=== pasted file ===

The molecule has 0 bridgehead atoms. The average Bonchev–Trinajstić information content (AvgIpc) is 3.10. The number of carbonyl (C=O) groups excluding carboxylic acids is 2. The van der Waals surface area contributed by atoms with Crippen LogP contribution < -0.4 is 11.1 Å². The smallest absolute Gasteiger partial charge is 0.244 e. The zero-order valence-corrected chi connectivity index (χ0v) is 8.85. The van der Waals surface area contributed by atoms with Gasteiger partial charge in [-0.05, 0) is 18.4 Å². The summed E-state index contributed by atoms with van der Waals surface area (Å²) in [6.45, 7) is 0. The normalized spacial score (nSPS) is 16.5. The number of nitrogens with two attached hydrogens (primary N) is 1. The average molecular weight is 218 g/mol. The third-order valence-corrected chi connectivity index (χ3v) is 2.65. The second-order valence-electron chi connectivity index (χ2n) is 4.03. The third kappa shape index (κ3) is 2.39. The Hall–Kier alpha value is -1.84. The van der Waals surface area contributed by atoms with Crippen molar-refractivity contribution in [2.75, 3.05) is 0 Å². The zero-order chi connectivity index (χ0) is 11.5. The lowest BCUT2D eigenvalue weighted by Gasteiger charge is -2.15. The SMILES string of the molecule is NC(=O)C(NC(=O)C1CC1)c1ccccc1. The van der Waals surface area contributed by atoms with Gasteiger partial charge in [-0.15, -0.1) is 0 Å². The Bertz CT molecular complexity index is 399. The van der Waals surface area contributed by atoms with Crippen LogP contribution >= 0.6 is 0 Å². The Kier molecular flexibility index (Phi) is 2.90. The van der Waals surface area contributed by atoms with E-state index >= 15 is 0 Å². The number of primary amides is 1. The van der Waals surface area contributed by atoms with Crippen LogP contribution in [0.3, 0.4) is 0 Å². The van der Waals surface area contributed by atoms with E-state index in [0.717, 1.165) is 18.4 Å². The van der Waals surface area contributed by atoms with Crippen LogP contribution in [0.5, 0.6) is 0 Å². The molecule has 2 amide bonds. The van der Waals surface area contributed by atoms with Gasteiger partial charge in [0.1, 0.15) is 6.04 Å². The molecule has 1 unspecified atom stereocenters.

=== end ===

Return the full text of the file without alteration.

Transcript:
The molecule has 0 bridgehead atoms. The average Bonchev–Trinajstić information content (AvgIpc) is 3.10. The number of carbonyl (C=O) groups excluding carboxylic acids is 2. The van der Waals surface area contributed by atoms with Crippen LogP contribution < -0.4 is 11.1 Å². The smallest absolute Gasteiger partial charge is 0.244 e. The zero-order valence-corrected chi connectivity index (χ0v) is 8.85. The van der Waals surface area contributed by atoms with Gasteiger partial charge in [-0.05, 0) is 18.4 Å². The summed E-state index contributed by atoms with van der Waals surface area (Å²) in [6.45, 7) is 0. The normalized spacial score (nSPS) is 16.5. The number of nitrogens with two attached hydrogens (primary N) is 1. The average molecular weight is 218 g/mol. The third-order valence-corrected chi connectivity index (χ3v) is 2.65. The second-order valence-electron chi connectivity index (χ2n) is 4.03. The third kappa shape index (κ3) is 2.39. The Hall–Kier alpha value is -1.84. The van der Waals surface area contributed by atoms with Crippen molar-refractivity contribution in [2.75, 3.05) is 0 Å². The zero-order chi connectivity index (χ0) is 11.5. The lowest BCUT2D eigenvalue weighted by Gasteiger charge is -2.15. The SMILES string of the molecule is NC(=O)C(NC(=O)C1CC1)c1ccccc1. The van der Waals surface area contributed by atoms with Gasteiger partial charge in [-0.15, -0.1) is 0 Å². The Bertz CT molecular complexity index is 399. The van der Waals surface area contributed by atoms with Crippen LogP contribution >= 0.6 is 0 Å². The Kier molecular flexibility index (Phi) is 2.90. The van der Waals surface area contributed by atoms with E-state index >= 15 is 0 Å². The number of primary amides is 1. The van der Waals surface area contributed by atoms with Crippen LogP contribution in [0.3, 0.4) is 0 Å². The van der Waals surface area contributed by atoms with E-state index in [0.717, 1.165) is 18.4 Å². The van der Waals surface area contributed by atoms with Crippen LogP contribution in [0.5, 0.6) is 0 Å². The molecule has 2 amide bonds. The van der Waals surface area contributed by atoms with Gasteiger partial charge in [0.1, 0.15) is 6.04 Å². The molecule has 1 unspecified atom stereocenters.